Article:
Peony in Love by Lisa See (2007, 284 pages)
Peony in Love is the third historical novel by Lisa See that I have read in the last six weeks. The first was Shanghai Girls, a very well done and cliff hanging story of the immigration of two sisters from Shanghai in the 1930s to their adjustment to life in California through the mid 1960s. I learned a lot about the Chinese immigration to the USA experience from this book and it was exciting if grim in its movement from one disaster to the next. A couple of weeks after I finished Shanghai Girls I lucked on her Peony in Love and Snow Flower and the Secret Fan in hardback for sale at nearly ninety percent off the list price. Snow Flower and the Secret Fan is set in mid 19th century China and is the story of the lives and relationships of two life long friends. Just as in Shanghai Girls, we see the importance of foot binding in Chinese culture ad we see just how terrible a thing it was to do to adolescent females. The descriptions of the process are hard to read.
Peony in Love is set in 17th Century China. Peony, who we meet at age sixteen shortly before her arranged wedding is to take place, loves reading and books with a special passion for opera. An opera is going to be preformed by a traveling troupe of players. Unmarried women of the gentry are not supposed to go to such performances but Peony begs her father to be allowed to go and her indulgent father sets it up so she can see the opera and be hidden behind a screen. Peony is soon to be married to a man she has never met. Her mother and her aunt have been educating her on the proper role of a wife in a noble family. Peony is very worried about her future. She knows there is little love in her parents marriage and she knows the shame her mother hides when she deals with the concubines her father has taken. There is a really brilliant scene in the book where Peony's maid, also 16, is helping Peony dress. Peony thinks she and the maid (who was sold to the family a few years back as more or less a slave) are friends. She is shocked to learn the maid hopes Peony's father will take her as a concubine and is even more shocked to see that under the mask of servility the maid deeply resents the privileged status of Peony and may even hate her. At the opera Peony sees a beautifully attired and very handsome man and it is love at first sight for her. Peony has three days of contact with the man and falls deeply in love. As I have come to expect in the novels of Lisa See, there will be many turns of the plot. Just as her wedding day approaches Peony learns some very wonderful almost unbelievably good news. Then something horrible happens. Peony enters the afterlife prior to her wedding (this is not a spoiler it is on the book jacket) wedding. We are given a very detailed and fascinating look at the Chinese concept of the underworld. We see the various torments the deceased must go through depending on how they have lived. Peony is able to watch her families lives go on without her. (For better or worse this part of the book reminded me in its point of view of Lovely Bones by Alice Sebold though the afterlife in Lovely Bones is just set out in a bare bones way.) Peony watches her family go on without her. She wanders as a ghost for a long time. She bonds after a period of hatred with the woman her beloved does eventually marry. There are a lot of very good details in Peony in Love and we learn a lot about how marriages among the nobility worked out. We learn of politics in the period and we she her shock when her father goes to work for the Manchu dynasty even though he had sworn life long loyalty to the emperor the Manchus overthrow. We experience the carnage of warfare on the civilian population in 17th century China. We get a detailed look at daily life and come to understand class structure. We see what people eat. Any lover of books will cringe in horror when they see what her mother does to Peony's beloved books at the advise of a doctor. We also learn a lot about women writers in 17th century China.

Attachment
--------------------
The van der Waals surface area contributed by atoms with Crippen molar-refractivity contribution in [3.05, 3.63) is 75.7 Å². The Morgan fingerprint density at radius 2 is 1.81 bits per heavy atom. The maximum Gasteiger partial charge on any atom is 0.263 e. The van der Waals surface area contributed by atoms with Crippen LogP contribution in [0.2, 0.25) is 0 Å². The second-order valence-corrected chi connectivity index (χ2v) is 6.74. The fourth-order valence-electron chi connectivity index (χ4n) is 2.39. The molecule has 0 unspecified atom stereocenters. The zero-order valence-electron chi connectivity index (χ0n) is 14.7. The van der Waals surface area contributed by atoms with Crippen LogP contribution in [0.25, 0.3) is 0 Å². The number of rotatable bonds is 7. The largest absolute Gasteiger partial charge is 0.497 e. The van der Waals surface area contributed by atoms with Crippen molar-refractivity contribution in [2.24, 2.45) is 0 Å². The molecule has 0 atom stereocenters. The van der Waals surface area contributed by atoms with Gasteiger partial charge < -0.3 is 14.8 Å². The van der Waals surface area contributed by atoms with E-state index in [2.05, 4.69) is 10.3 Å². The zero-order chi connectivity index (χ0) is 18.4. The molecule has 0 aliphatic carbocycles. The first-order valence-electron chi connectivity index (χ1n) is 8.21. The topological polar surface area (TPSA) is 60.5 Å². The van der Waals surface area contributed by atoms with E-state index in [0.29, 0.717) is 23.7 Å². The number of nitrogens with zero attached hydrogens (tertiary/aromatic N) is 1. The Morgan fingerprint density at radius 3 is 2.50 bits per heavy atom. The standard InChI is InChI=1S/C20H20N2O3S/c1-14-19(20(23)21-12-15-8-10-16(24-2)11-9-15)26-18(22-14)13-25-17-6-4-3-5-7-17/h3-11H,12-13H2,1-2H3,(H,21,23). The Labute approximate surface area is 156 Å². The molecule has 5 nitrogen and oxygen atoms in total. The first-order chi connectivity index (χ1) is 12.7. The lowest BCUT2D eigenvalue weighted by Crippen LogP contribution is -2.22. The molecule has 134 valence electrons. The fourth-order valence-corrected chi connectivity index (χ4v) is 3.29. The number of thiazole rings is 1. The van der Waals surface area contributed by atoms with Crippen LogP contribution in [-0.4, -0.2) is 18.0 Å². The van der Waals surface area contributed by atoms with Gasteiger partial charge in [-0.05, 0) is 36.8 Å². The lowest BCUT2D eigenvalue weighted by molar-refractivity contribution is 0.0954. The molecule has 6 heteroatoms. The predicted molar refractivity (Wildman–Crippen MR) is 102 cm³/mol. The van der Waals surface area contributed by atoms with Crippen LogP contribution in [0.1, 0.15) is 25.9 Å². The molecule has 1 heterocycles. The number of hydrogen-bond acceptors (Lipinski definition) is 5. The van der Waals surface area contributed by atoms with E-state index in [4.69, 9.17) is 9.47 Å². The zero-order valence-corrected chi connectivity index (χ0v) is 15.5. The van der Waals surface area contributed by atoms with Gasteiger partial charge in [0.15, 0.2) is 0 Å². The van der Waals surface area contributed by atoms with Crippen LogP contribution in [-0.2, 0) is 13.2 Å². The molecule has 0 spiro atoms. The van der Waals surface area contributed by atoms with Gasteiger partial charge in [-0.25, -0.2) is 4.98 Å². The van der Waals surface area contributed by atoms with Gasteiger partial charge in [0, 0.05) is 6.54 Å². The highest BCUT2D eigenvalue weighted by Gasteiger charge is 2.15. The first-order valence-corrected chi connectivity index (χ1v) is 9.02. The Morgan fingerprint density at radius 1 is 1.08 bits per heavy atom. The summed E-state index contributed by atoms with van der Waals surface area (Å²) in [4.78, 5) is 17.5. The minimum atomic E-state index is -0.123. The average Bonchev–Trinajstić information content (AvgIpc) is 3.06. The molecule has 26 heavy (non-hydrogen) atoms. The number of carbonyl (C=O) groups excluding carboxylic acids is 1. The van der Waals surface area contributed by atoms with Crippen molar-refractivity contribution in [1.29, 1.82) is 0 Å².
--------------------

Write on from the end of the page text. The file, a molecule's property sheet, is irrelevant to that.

I think I may have "overdosed" a bit on Lisa See in reading three of her three historical novels back to back. The novels can be described as grim. Of course the times were hard and women were valued only as they could bear sons and serve men. I do endorse the reading of all three of her historical novels for anyone who enjoys novels set in Asia (as I do). I think you should read first novel set in the period that interests you most, Shanghai Girls from 1935 to 1965, Snow Flower and the Secret Fan set in mid-19th century and Peony in Love in the 17th century. If I did not dislike the ending of Shanghai Girls I would say it is my favorite one. Peony in Love is being made into a movie.